Two. That's how many seasons Pat Shurmur had as Cleveland's head coach before being canned.
Since the sale of the team to Jimmy Halslam earlier this year and the replacement of team president Mike Holmgren with CEO Joe Banner, it was inevitable the new regime would be installing its own coach and general manger, ones who lined up with its personal visions for what the Browns should become.
Now that it's happened, however, the new and soon-to-be Browns regime needs to prevent it from happening again in the immediate future. After all, its next coach will be the sixth the team has had since re-forming as a franchise in 1999, and since that time, the Browns have had only two winning seasons.
Here are five ways to rebuild the Browns in the coming months.
Jimmy Haslam needs to find a head coach he's willing to stick with—no matter what.
There are reasons why the Browns have had so many head coaches since 1999—namely, not having enough wins. However, there's something to be said for coaching stability, as well.
Jimmy Haslam and Joe Banner must find someone who shares their vision for the Browns in both the short- and long-terms. They must have the patience to know that a full regime change cannot take hold and produce a definitive final product until at least two or three seasons and not axe the coach and his staff if 8-8 is the best the Browns can muster for a few years.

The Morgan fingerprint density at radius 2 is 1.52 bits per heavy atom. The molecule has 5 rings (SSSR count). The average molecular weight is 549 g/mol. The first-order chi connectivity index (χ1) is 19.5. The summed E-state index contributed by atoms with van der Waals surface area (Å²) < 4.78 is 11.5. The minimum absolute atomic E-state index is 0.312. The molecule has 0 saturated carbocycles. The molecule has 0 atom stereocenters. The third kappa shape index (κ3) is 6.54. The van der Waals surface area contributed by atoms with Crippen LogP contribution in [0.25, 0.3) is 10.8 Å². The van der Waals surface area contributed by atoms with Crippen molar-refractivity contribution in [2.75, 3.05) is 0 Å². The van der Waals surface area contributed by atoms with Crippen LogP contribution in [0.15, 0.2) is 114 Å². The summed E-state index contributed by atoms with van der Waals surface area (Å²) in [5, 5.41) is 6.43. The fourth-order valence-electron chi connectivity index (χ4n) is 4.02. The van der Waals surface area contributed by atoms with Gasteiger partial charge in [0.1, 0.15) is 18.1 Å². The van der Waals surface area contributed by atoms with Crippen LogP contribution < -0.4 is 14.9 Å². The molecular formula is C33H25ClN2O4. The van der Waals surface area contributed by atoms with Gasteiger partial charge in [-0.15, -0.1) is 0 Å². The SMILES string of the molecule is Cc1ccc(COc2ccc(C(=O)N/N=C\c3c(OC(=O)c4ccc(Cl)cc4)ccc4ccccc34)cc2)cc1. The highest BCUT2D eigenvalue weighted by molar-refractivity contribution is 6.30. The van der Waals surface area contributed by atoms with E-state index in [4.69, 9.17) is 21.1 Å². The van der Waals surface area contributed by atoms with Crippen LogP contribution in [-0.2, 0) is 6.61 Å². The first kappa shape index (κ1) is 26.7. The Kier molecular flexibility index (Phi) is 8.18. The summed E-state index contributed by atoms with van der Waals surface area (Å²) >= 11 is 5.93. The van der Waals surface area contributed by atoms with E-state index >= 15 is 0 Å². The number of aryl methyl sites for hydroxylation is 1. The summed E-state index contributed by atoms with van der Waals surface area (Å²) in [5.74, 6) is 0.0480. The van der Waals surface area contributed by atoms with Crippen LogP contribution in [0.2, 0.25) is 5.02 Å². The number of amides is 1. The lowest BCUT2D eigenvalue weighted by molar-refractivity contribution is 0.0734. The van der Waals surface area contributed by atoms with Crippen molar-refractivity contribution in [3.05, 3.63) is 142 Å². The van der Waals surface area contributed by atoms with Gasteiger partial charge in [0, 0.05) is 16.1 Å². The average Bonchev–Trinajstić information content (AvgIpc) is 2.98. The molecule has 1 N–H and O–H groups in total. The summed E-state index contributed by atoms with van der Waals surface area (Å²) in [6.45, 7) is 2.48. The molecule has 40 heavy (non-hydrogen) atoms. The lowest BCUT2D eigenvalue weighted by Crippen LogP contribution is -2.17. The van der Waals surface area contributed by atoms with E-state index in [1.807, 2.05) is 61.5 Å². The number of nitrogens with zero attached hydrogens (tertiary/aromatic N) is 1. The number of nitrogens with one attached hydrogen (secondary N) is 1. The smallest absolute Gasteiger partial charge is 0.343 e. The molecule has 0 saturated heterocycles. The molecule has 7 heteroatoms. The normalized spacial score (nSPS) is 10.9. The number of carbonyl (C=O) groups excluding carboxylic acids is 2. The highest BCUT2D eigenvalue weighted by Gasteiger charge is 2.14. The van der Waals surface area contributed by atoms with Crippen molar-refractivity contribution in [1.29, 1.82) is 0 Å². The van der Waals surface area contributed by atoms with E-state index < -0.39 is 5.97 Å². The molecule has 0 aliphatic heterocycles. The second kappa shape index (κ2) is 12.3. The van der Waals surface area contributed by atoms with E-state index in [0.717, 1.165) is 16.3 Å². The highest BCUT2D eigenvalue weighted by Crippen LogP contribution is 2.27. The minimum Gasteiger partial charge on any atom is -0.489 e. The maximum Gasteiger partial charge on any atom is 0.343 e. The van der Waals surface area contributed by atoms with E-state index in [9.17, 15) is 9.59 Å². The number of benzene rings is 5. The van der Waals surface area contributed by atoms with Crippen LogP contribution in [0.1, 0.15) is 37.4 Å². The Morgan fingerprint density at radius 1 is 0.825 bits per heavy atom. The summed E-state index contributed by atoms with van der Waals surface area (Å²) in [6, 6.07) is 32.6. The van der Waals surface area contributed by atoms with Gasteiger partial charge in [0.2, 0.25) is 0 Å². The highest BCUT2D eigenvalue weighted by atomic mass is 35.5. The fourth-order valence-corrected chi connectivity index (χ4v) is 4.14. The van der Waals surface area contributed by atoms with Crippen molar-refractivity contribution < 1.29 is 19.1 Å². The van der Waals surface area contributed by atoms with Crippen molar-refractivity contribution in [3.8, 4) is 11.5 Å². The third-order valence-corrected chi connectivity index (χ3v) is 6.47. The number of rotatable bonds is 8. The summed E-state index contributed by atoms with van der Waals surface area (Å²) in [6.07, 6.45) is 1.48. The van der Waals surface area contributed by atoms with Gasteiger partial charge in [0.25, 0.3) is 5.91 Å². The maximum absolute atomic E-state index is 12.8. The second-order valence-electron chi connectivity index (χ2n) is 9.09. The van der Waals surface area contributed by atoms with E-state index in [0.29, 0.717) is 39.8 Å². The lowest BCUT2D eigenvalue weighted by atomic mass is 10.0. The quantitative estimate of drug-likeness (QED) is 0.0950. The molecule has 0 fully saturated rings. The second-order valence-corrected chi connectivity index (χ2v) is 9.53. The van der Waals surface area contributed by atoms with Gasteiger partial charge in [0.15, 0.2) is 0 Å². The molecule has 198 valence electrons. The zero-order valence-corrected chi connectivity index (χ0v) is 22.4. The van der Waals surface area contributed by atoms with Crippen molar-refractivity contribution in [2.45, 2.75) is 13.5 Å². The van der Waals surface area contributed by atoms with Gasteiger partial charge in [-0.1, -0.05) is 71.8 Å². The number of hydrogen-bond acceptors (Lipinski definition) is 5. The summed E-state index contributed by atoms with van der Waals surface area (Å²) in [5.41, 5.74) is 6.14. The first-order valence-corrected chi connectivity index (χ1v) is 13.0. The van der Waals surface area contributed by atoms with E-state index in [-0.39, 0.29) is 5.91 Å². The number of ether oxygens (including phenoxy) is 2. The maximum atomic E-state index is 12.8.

Right now, only Pat Shurmur and Tom Heckert are technically out—the rest of the coaching staff remains, able to leave, able to keep their jobs when a new head coach is hired (which is something the Browns plan to do before finding a new GM), but continuity from the old regime isn't the biggest key here.
The biggest key is that whoever takes over the reins of the football operations and game planning, they stick around for more than a couple of years. No five-year plans that get cut off after two, no playoffs-in-three-seasons-or-else ultimatums—just continuity, before anything. Teams simply cannot win if they're changing schemes, terminology and personality every two years.
Brandon Weeden or someone else, it doesn't matter—just find a quarterback and keep it going with him.
The one thing the Cleveland Browns have had more of than head coaches since 1999 is quarterbacks, and there's no way the Browns are going to stabilize their team—particularly their offense—and increase their number of wins without sticking with the same man under center for years. Like 10 years.
Whether that's Brandon Weeden, Colt McCoy, Thaddeus Lewis, some free-agent acquisition, a draft pick, a Canadian Football League import, some guy who played quarterback with his friends that one time, it doesn't matter; all that matters is that Haslam, Banner, the new GM and the new head coach (and the rest of his staff) are fully sold on him, for as long as it takes.
Just as with head coach, that will also mean allowing the quarterback to struggle without being afraid of losing his job, but it also needs to be a player with some guaranteed built-in ability to improve. Picking a quarterback is far less of a crapshoot than the Browns have made it appear over the last 15 years.
Find the right one, build the offense around him (rather than the other way around) and make it that guy's team for the long term. Finally.